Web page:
I think we're overlooking the spiritual dimensions of the imminent zombification. Becoming a zombie puts one's soul at risk, and the Christian's response ought rather to be, "What profiteth one," etc. I would therefore argue that, to preserve one's hope of salvation, and to prevent wrongful injury to others (i.e., one's potential zombie victims), one has a moral duty to suicide in this case. One must first, of course, be morally certain of the circumstances (one actually was bitten, it actually was a zombie that bit, one has no other recourse to prevent zombification), and make a perfect act of contrition (it helps, when facing zombies, to be "up to date" on one's Confession and penances).

Scott W. said...

No, succumbing to a zombifying disease you didn't chose and utterly destroys your will in no way jeopardizes your soul. There is no such thing as a duty to suicide.

Smiter the Archdeacon said...

But zombification is precisely a spiritual, not a bodily, "disease." Choice is irrelevant. If one's soul is attacked and destroyed, it's no good saying, "But I didn't choose to have my soul attacked and destroyed!" If the will is gone, then what can grace act on? As the Psalmist says, "Neither do those who go down into the pit await your kindness," and "Some deadly thing has fastened upon him," etc.

Scott W. said...

Perhaps you are not familiar with The Walking Dead, but in that series, zombification is very much a bodily disease (unless there is some future unrevealed aspect of it I am not aware of). In any case, willful and deliberate suicide is always an objectively evil chosen act.

EegahInc said...

I guess it all depends on which zombie apocalypse we're talking about. If memory serves (questionable), there was an episode of Walking Dead where they explained that the person dies and all that reanimates soon after is the body. In that case, the only 'soul' present would be that of the virus (in the Aquinas sense that all living things have souls).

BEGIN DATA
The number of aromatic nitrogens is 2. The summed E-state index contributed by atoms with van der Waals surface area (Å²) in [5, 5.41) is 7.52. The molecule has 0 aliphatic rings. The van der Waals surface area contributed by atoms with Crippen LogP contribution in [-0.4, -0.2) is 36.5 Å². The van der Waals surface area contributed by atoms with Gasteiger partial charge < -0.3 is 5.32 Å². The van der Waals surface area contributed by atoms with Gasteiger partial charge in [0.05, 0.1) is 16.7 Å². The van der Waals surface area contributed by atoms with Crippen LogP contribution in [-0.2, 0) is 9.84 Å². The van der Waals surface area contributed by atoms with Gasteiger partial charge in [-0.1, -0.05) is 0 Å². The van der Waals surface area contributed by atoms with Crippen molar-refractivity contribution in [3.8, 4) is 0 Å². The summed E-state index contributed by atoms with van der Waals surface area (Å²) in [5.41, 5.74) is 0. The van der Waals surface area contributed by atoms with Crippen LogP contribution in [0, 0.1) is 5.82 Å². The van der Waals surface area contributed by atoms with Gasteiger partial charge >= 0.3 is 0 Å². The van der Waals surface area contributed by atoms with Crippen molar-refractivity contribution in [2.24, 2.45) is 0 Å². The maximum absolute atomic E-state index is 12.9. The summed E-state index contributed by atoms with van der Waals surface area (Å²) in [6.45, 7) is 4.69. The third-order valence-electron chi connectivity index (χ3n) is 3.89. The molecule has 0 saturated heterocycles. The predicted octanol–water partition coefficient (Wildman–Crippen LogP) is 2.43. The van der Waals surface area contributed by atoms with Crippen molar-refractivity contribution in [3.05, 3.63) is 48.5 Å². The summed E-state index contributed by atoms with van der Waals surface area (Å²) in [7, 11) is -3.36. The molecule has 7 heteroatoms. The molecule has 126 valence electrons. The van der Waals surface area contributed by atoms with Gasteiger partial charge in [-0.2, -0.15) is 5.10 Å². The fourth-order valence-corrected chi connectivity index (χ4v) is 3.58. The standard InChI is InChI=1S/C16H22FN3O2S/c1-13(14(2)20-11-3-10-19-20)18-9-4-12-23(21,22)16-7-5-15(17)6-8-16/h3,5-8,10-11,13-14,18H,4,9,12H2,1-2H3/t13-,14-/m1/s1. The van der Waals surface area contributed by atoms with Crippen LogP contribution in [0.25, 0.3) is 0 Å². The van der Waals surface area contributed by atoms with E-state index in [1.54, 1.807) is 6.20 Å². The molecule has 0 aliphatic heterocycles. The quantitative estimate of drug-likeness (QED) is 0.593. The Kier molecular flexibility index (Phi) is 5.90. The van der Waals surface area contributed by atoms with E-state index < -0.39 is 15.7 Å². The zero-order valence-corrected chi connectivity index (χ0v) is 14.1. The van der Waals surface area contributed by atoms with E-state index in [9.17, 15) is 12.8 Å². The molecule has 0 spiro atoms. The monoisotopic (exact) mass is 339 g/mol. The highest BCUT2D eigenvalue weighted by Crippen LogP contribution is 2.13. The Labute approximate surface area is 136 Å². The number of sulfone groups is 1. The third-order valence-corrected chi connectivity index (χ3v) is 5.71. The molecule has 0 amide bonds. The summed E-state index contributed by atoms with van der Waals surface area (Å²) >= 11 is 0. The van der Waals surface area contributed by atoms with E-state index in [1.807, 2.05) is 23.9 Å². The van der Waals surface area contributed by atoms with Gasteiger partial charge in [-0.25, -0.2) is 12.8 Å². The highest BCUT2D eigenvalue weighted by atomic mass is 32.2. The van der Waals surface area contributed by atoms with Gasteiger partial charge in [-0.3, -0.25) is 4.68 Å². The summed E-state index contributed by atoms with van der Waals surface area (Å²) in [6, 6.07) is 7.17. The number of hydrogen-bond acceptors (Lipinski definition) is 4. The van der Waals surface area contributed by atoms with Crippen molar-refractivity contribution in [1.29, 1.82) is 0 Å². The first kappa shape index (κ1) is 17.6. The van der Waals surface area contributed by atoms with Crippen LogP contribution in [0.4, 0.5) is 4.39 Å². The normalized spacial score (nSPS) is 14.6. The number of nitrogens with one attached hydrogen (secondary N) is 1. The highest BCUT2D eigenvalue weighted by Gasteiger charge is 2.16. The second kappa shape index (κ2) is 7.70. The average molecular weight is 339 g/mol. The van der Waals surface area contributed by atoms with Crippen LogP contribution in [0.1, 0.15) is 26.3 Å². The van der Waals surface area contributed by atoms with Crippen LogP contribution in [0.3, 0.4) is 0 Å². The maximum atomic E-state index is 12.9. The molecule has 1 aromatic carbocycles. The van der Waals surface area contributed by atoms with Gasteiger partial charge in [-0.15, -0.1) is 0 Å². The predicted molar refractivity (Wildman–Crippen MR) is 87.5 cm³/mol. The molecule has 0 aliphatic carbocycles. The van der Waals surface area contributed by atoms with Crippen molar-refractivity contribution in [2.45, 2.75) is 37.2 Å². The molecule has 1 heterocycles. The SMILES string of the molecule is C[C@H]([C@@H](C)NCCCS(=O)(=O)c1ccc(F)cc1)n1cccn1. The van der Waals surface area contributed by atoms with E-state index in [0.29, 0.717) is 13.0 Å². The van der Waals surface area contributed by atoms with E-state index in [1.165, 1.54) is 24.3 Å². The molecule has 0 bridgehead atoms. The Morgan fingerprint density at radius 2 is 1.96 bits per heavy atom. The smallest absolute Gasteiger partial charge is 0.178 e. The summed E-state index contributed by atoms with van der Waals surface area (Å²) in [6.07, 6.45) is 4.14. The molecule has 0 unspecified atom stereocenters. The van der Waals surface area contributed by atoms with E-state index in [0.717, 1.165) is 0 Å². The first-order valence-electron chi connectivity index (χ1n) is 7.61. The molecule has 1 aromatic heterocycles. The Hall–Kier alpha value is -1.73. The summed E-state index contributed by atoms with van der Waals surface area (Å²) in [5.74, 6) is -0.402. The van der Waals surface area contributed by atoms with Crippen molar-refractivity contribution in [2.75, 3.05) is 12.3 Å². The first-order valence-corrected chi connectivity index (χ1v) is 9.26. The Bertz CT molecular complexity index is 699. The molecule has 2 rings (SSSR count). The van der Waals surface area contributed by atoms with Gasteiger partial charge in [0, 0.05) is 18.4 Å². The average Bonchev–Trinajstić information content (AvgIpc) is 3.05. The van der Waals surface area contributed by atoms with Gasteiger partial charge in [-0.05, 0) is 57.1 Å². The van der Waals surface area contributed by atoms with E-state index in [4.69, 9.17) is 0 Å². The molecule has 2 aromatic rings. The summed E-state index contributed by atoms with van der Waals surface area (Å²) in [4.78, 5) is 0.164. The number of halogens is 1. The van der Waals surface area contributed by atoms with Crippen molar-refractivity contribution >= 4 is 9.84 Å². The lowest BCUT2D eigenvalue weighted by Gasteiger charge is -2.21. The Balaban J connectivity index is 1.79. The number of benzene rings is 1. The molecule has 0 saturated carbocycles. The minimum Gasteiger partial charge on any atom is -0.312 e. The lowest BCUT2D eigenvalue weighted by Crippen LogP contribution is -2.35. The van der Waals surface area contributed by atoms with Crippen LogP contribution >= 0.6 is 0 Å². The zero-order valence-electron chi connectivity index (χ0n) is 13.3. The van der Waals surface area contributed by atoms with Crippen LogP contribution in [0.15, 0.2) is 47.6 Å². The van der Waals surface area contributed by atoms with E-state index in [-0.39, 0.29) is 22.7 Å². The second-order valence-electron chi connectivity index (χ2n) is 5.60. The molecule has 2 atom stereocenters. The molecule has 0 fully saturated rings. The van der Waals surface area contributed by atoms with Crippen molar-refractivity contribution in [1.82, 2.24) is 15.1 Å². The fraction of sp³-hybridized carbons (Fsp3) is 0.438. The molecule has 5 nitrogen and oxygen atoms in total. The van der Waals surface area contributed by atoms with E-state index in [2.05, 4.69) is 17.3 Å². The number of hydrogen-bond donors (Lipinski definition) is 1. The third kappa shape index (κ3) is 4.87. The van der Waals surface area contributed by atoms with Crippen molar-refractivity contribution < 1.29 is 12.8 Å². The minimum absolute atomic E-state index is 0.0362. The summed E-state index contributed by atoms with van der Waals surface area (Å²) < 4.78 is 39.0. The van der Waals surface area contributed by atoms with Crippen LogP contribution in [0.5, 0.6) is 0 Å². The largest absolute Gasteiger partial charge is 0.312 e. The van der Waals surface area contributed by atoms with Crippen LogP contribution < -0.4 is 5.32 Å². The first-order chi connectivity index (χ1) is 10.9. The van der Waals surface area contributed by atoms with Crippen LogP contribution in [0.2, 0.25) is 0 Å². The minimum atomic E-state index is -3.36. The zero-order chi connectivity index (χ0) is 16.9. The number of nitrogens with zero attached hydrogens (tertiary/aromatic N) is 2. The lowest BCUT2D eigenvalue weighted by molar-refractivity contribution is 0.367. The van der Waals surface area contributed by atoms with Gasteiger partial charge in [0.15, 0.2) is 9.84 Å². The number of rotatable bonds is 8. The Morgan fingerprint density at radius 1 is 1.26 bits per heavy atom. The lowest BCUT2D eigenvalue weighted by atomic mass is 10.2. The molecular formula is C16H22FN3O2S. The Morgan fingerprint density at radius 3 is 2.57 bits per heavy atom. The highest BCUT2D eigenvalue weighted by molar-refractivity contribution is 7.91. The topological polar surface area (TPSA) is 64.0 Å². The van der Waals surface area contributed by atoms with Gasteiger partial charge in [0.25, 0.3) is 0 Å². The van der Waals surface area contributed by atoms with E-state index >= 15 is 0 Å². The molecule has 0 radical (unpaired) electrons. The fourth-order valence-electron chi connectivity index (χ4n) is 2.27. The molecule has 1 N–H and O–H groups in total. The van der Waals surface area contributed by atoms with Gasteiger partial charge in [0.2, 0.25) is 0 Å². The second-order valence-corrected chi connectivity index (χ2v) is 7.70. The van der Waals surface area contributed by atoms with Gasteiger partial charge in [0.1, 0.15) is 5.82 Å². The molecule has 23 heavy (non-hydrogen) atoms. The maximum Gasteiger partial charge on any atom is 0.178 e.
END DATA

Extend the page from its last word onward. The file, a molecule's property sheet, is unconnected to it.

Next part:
In some stories though, like the recent Warm Bodies, something of the person remains and can return over time, which suggests the soul is still present. So there might be a gray area during the transition as to where culpability would begin.

Marvel Zombies had an interesting premise where the zombified person was entirely conscious of what they were doing, but felt compelled to do it anyway. BUT, if you absatined from eating people long enough, you eventually lost the desire. Now there's a scenario with consequences for the soul.

wifeforlife said...

My 17 year old daughter and I had a great discussion about this last night.....
I firmly believe that Andrea (oops, sorry if that's a spoiler!) was sacrificing herself in a way. She took the moral responsibility away from anyone else having to kill her, while she was ensuring their safety by PREVENTING them from being exposed to the danger of fighting her. The entire episode (as was episode 15) had such an incredible Christian message about love, sacrifice and forgiveness.

Scott W. said...

We shouldn't confuse suicide with martyrdom. There are always morally legitimate options that reasonably protect others without resorting to suicide. Also, we should be very cautious about applying the principle of double effect. Sure, good effects might come from certain acts (although in this case they seem awfully vague and hardly a given), but those acts have to be morally legitimate in and of themselves.

Smiter the Archdeacon said...

I have to reject the premise that zombification is merely a bodily disease. If so, one has absolutely no explanation for how it might cause a change in one's will, much less destroy it completely. Further, such "monsters" are merely objects of pity, and not scary at all. So there's little point to stories about how horrible it is to become sad and pitiable. Most of us are sad and pitiable anyway, which is why we need Christ...

EegahInc said...

Sounds like we're hitting an impasse here. Wonder if there's any chance of getting a ruling from the Pope?

Smiter the Archdeacon said...

I can't offer anything from the Pope, but I can provide any number of references from "The Big Book of Spiritual Warfare" by St. Pseudonymus the Hoplite, 5th founding abbot of the Skopelite monastery (originally Basili Regula, later Augustinian, finally KFC*) on the slopes of Mt. Etna that kept watch on the reputed doorway to hell...